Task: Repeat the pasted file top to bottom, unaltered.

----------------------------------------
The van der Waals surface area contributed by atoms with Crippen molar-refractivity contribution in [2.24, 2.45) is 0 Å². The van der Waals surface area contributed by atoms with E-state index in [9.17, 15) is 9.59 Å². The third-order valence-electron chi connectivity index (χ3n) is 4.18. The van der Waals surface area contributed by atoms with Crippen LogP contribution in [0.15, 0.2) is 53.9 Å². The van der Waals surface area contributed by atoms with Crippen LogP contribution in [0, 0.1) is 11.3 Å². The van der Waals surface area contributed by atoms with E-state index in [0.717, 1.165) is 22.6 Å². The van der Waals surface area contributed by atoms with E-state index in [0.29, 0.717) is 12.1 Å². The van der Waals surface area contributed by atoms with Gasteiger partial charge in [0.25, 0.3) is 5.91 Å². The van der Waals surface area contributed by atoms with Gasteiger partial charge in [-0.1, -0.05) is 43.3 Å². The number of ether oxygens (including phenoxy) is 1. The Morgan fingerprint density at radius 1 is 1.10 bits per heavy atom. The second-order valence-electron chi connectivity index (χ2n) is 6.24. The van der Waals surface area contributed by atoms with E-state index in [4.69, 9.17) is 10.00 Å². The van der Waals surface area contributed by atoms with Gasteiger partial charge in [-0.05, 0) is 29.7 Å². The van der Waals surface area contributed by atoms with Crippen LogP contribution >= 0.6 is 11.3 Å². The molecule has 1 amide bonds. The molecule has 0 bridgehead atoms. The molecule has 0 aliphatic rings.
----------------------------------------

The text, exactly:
The van der Waals surface area contributed by atoms with Crippen molar-refractivity contribution in [2.24, 2.45) is 0 Å². The van der Waals surface area contributed by atoms with E-state index in [9.17, 15) is 9.59 Å². The third-order valence-electron chi connectivity index (χ3n) is 4.18. The van der Waals surface area contributed by atoms with Crippen LogP contribution in [0.15, 0.2) is 53.9 Å². The van der Waals surface area contributed by atoms with Crippen LogP contribution in [0, 0.1) is 11.3 Å². The van der Waals surface area contributed by atoms with E-state index in [0.717, 1.165) is 22.6 Å². The van der Waals surface area contributed by atoms with E-state index in [0.29, 0.717) is 12.1 Å². The van der Waals surface area contributed by atoms with Gasteiger partial charge in [0.25, 0.3) is 5.91 Å². The van der Waals surface area contributed by atoms with Gasteiger partial charge in [-0.1, -0.05) is 43.3 Å². The number of ether oxygens (including phenoxy) is 1. The Morgan fingerprint density at radius 1 is 1.10 bits per heavy atom. The second-order valence-electron chi connectivity index (χ2n) is 6.24. The van der Waals surface area contributed by atoms with E-state index in [4.69, 9.17) is 10.00 Å². The van der Waals surface area contributed by atoms with Gasteiger partial charge in [-0.05, 0) is 29.7 Å². The van der Waals surface area contributed by atoms with Crippen LogP contribution >= 0.6 is 11.3 Å². The molecule has 1 amide bonds. The molecule has 0 bridgehead atoms. The molecule has 0 aliphatic rings.